Geeky Games...
Trudy's Wumpus World, Behind the Scenes

Last updated October 20, 2008

Okay, you've played the game. Now you want to know how it works? Are you people ever satisfied? Seriously, this game was quite an interesting self-study in artificial intelligence for me, and I thought you might enjoy it as much as I did. Well, I'm pretty geeky, so you might not enjoy it as much as me, but you might find it at least remotely fascinating. If you don't, you can always go play some other games.

Presenting... the World!

The Wumpus world, in this case, is a 5 by 5 grid of "cubicles" or cells, similar to this:


You begin in the upper left corner of the grid; the computer player starts at the bottom right. Each cell has a numeric value, which describes its contents: 0 is empty, 1 is a "pit" (black hole), 2 is the "gold" (paycheck), and 4 is the "Wumpus" (Trudy). These values can be added together such that you can tell exactly what's in the cell (7 means the Wumpus, the gold, and a pit are all in the same cell). The two start positions are always empty, to prevent you from being automatically killed at start up and to keep you from winning right off the bat because the gold is in the same cell as you.

Take Good Notes, Students...

In order to effectively explore the world, it is necessary for the computer to remember where it has been, and what it deduces is in each cell. To do this, the computer player maintains two arrays, the memory and move_history arrays. (An array, for the computer-illiterate people out there, is a grouping of similar values that is addressed by a single name. It eases algorithmic processes to use them.) The memory array stories a value for each and every cell in the world, initialized to "unknown." Whenever the computer player enters a new cell, it will analyze its situation, deduce what may be in the adjacent cells (up, down, left, and right), and stores these values into its memory. It will then use its memory to decide which way to go.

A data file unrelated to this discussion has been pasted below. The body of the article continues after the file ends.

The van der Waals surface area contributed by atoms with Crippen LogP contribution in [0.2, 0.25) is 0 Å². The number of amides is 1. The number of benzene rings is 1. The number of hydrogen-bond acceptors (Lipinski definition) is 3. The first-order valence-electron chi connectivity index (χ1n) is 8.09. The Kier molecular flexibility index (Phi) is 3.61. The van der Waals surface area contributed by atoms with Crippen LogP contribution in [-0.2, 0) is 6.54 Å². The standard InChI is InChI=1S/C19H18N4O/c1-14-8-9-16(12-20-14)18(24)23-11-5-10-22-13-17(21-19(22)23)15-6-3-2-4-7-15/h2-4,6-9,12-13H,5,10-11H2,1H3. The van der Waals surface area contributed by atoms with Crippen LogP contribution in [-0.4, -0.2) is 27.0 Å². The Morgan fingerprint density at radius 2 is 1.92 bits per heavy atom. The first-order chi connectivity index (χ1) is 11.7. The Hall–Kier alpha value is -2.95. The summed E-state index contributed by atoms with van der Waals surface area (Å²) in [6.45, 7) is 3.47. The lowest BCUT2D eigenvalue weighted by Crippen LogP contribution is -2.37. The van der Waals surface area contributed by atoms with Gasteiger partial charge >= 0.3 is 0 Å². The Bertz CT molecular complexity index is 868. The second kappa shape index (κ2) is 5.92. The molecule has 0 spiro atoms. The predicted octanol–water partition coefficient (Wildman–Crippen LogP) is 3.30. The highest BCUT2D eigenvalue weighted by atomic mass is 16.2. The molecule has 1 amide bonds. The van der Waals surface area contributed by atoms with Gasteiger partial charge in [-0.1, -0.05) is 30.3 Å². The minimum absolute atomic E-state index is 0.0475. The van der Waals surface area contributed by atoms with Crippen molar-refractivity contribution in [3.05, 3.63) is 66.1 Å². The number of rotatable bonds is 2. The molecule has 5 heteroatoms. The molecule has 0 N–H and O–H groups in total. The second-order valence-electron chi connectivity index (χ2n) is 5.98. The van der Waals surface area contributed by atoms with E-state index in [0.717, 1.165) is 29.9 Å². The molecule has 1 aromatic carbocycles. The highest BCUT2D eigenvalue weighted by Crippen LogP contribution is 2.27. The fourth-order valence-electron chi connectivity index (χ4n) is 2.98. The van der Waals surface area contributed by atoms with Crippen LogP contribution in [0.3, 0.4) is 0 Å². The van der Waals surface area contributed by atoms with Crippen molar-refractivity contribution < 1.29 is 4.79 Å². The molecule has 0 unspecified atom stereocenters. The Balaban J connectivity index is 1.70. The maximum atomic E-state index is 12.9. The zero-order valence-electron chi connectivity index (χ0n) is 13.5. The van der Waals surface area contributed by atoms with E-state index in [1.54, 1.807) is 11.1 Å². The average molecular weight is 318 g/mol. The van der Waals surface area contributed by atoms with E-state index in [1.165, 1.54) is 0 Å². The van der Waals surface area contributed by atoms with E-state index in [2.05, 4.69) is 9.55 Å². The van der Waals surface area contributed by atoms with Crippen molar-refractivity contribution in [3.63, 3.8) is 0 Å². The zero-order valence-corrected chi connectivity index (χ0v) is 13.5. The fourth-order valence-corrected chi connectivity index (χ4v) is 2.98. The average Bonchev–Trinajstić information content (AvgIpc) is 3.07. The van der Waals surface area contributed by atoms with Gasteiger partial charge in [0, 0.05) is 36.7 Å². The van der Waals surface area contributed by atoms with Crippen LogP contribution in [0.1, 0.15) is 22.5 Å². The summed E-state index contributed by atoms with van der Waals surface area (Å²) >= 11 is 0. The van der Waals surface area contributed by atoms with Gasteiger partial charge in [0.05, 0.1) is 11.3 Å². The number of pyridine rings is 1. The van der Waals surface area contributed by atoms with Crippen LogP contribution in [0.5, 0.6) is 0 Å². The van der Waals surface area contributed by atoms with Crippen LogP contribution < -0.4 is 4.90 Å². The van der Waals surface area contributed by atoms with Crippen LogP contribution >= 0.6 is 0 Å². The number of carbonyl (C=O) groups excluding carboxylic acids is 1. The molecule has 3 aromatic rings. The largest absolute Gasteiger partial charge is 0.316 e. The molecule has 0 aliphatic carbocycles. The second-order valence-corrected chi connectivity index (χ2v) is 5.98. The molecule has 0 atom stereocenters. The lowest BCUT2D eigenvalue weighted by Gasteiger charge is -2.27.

The move_history array is used to keep track of where the computer has been. The computer uses this to help determine where it wants to go next. As a general rule, the computer will prefer to go to a cell it has deduced is "clear" (i.e., empty of pits and Wumpuses (or is it Wumpi?)) before it will backtrack to somewhere it has already been.

This process is very similar to what you might do when you draw a map of the Wumpus world as you go. You will probably try and keep track of the path you took and maybe take notes of where you felt a breeze or smelled the Wumpus. That way, you can easy go back a safe route if you had to, or deduce whether or not a suspected "bad" cell really does contain a pit or Wumpus.

Not So Fast, Sherlock...

How does the computer go about "deducing" what is or isn't inside an adjacent cell? That's a very good question, since every decision the computer must make depends on what it "knows" about its surroundings. The computer does pretty much the same thing you do when you play. If it feels a breeze, it knows that a pit must be in a nearby cell. It can narrow down the location somewhat by taking note of where it has been. If it's already been in the cell to the left, it knows that cell is "clear," because it would have died there if it wasn't. That eliminates that cell as a possible location for the pit.